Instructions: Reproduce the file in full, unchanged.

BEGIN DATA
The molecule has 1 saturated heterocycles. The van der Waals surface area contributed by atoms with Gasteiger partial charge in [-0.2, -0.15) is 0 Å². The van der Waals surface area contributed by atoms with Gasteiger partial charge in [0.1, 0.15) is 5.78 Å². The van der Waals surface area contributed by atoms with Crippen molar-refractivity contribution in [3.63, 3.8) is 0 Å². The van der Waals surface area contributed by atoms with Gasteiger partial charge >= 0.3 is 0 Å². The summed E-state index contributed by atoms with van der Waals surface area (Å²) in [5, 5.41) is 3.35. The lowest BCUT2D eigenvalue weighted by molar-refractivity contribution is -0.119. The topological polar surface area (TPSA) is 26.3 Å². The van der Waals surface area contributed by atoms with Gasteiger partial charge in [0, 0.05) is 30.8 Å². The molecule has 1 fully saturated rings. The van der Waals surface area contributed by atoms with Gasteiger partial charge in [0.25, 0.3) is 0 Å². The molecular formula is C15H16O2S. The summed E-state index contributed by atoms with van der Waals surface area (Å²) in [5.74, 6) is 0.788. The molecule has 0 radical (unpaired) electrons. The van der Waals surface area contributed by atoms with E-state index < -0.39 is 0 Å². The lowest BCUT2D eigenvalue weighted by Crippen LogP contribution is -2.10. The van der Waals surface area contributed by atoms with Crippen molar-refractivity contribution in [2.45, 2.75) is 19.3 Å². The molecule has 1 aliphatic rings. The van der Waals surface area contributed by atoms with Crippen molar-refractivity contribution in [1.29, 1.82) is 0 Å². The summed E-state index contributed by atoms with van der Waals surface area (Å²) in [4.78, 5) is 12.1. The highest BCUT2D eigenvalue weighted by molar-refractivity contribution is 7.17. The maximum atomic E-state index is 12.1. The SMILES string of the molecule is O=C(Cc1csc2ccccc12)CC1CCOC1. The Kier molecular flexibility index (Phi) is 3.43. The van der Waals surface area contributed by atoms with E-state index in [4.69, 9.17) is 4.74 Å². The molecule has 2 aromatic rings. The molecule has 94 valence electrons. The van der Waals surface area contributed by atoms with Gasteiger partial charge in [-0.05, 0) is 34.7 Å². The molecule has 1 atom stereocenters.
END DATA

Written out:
The molecule has 1 saturated heterocycles. The van der Waals surface area contributed by atoms with Gasteiger partial charge in [-0.2, -0.15) is 0 Å². The van der Waals surface area contributed by atoms with Gasteiger partial charge in [0.1, 0.15) is 5.78 Å². The van der Waals surface area contributed by atoms with Crippen molar-refractivity contribution in [3.63, 3.8) is 0 Å². The van der Waals surface area contributed by atoms with Gasteiger partial charge >= 0.3 is 0 Å². The summed E-state index contributed by atoms with van der Waals surface area (Å²) in [5, 5.41) is 3.35. The lowest BCUT2D eigenvalue weighted by molar-refractivity contribution is -0.119. The topological polar surface area (TPSA) is 26.3 Å². The van der Waals surface area contributed by atoms with Gasteiger partial charge in [0, 0.05) is 30.8 Å². The molecule has 1 fully saturated rings. The van der Waals surface area contributed by atoms with Gasteiger partial charge in [0.25, 0.3) is 0 Å². The molecular formula is C15H16O2S. The summed E-state index contributed by atoms with van der Waals surface area (Å²) in [5.74, 6) is 0.788. The molecule has 0 radical (unpaired) electrons. The van der Waals surface area contributed by atoms with E-state index < -0.39 is 0 Å². The lowest BCUT2D eigenvalue weighted by Crippen LogP contribution is -2.10. The van der Waals surface area contributed by atoms with Crippen molar-refractivity contribution in [2.45, 2.75) is 19.3 Å². The molecule has 1 aliphatic rings. The van der Waals surface area contributed by atoms with Crippen molar-refractivity contribution in [1.29, 1.82) is 0 Å². The summed E-state index contributed by atoms with van der Waals surface area (Å²) in [4.78, 5) is 12.1. The highest BCUT2D eigenvalue weighted by molar-refractivity contribution is 7.17. The maximum atomic E-state index is 12.1. The SMILES string of the molecule is O=C(Cc1csc2ccccc12)CC1CCOC1. The Kier molecular flexibility index (Phi) is 3.43. The van der Waals surface area contributed by atoms with E-state index in [4.69, 9.17) is 4.74 Å². The molecule has 2 aromatic rings. The molecule has 94 valence electrons. The van der Waals surface area contributed by atoms with Gasteiger partial charge in [-0.05, 0) is 34.7 Å². The molecule has 1 atom stereocenters.